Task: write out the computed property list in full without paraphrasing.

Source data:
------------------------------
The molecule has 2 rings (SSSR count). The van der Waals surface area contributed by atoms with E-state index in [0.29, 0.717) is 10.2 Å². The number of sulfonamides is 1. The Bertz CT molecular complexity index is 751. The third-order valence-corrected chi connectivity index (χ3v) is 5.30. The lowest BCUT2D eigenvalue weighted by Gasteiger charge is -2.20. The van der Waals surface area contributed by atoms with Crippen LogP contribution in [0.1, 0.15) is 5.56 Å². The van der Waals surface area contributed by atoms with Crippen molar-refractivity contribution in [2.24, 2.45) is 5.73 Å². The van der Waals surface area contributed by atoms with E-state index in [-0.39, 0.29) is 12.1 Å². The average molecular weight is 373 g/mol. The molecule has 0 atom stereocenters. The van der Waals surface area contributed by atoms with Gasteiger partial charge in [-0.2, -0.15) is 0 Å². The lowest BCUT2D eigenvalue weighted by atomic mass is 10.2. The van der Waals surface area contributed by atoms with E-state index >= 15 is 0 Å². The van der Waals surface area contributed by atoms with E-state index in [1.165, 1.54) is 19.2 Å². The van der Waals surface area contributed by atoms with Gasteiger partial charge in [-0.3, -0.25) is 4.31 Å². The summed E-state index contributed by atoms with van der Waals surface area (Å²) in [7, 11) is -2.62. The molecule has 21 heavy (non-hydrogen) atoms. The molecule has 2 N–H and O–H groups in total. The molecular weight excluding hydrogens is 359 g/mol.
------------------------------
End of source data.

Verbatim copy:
The molecule has 2 rings (SSSR count). The van der Waals surface area contributed by atoms with E-state index in [0.29, 0.717) is 10.2 Å². The number of sulfonamides is 1. The Bertz CT molecular complexity index is 751. The third-order valence-corrected chi connectivity index (χ3v) is 5.30. The lowest BCUT2D eigenvalue weighted by Gasteiger charge is -2.20. The van der Waals surface area contributed by atoms with Crippen LogP contribution in [0.1, 0.15) is 5.56 Å². The van der Waals surface area contributed by atoms with Crippen molar-refractivity contribution in [2.24, 2.45) is 5.73 Å². The van der Waals surface area contributed by atoms with E-state index in [-0.39, 0.29) is 12.1 Å². The average molecular weight is 373 g/mol. The molecule has 0 atom stereocenters. The van der Waals surface area contributed by atoms with Gasteiger partial charge in [-0.2, -0.15) is 0 Å². The lowest BCUT2D eigenvalue weighted by atomic mass is 10.2. The van der Waals surface area contributed by atoms with E-state index >= 15 is 0 Å². The van der Waals surface area contributed by atoms with E-state index in [1.165, 1.54) is 19.2 Å². The van der Waals surface area contributed by atoms with Gasteiger partial charge in [-0.3, -0.25) is 4.31 Å². The summed E-state index contributed by atoms with van der Waals surface area (Å²) in [7, 11) is -2.62. The molecule has 21 heavy (non-hydrogen) atoms. The molecule has 2 N–H and O–H groups in total. The molecular weight excluding hydrogens is 359 g/mol.